While I would agree that there are differences between Bayesian statisticians and Bayesian philosophers, those differences don’t line up with the ones drawn by Jon Williamson in his presentation to our Phil Stat Wars Forum (May 20 slides). I hope Bayesians (statisticians, or more generally, practitioners, and philosophers) will weigh in on this.

**1 Are the wars mostly in statistics, not philosophy?** According to Williamson, Bayesian philosophers, while mostly subjective, just “see Bayesianism as being concerned with belief, and so not a rival” to frequentist statistics, while Bayesian statisticians do “see Bayesianism as a rival to frequentist statistical inference—‘statistics wars’.” [SLIDE 6]. So, in his view, philosophers of statistics don’t see a war between frequentists and Bayesians whereas statisticians do. I think, if anything, it is the reverse. Bayesian statisticians are more eclectic, and much less inclined to see a war between frequentists and Bayesians. When they do so, they are, largely, wearing philosophical hats. Granted they often do not recognize that they’re making philosophical presuppositions when waging a war with frequentists, (error statisticians in my terminology), but by and large they are happy to get on with the job. By contrast, philosophers who accept a frequentist, error statistical view are generally seen as exiles, under the presumption that only Bayesianism gives a sound (coherent) underlying philosophy.[i] (That is why the alt name for my blog is “frequentists in exile”.)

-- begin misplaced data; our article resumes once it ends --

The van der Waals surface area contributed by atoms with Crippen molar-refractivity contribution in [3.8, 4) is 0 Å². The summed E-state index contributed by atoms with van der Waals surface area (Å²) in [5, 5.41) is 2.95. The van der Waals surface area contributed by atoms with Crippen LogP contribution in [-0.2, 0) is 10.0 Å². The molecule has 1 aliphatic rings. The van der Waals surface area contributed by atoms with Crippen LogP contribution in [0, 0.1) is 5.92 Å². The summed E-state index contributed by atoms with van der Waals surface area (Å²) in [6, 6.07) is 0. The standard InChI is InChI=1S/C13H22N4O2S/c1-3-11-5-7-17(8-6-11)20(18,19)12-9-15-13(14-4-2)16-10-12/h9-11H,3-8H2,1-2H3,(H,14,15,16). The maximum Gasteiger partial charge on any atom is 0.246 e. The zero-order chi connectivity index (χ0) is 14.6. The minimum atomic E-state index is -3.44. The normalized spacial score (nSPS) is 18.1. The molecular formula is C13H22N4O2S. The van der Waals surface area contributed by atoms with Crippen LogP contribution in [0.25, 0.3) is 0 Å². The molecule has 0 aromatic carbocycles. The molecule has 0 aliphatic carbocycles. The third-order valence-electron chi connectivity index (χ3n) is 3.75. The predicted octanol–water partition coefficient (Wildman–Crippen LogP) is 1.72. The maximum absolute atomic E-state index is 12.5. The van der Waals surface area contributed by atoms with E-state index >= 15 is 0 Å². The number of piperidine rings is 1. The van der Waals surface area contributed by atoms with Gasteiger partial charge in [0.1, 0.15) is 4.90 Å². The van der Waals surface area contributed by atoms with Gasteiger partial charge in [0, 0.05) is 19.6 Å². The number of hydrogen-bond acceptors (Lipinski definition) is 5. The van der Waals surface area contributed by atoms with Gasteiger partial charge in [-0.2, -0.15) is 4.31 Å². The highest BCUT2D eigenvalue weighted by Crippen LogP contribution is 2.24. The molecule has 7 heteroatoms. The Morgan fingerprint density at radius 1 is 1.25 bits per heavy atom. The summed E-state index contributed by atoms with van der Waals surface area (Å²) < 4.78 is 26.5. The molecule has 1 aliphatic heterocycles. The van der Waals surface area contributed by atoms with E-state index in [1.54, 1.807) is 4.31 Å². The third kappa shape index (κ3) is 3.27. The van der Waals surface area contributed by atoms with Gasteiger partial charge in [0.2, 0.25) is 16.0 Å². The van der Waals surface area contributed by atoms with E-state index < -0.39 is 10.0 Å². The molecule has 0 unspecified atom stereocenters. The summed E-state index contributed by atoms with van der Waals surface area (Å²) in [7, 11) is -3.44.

I’m not saying, by the way, that the main stat wars are between frequentists and Bayesians–there are many other battles as well. I’m just addressing some of the points Williamson makes.

I also find it surprising that according to Williamson, a Bayesian statistician appears to be much more of a true blue subjective (in the manner of de Finetti) than is the Bayesian philosopher. Again, I would have thought it was the opposite. [SLIDE 6] Statisticians seem much more eclectic than philosophers in their interpretations of probability (see Gelman and Shalizi 2013). Williamson avers that Bayesian statisticians “often doubt the existence of non-epistemic probabilities (following Bruno de Finetti)”. Non-epistemic probabilities” he says are “generic frequencies or single-case chances”. Doubting the existence of frequencies and chances, the Bayesian statistician, he claims, does not seek to “directly calibrate one’s credences [degrees of belief] to nonepistemic probabilities (generic frequencies or single-case chances).”

But certainly the large class of non-subjective, default, reference, and empirical Bayesians go beyond probability as subjective degrees of belief, and increasingly separate themselves from traditional subjective and personalist philosophies. Being calibrated to frequencies in some sense, I thought, was one of the main advantages of non-subjective, objective, or default Bayesianism in statistical practice. This is so, regardless of their metaphysics on chances or propensities: it suffices to allude to relative frequencies (actual or hypothetical) stemming from modeled phenomena or deliberately designed experiments.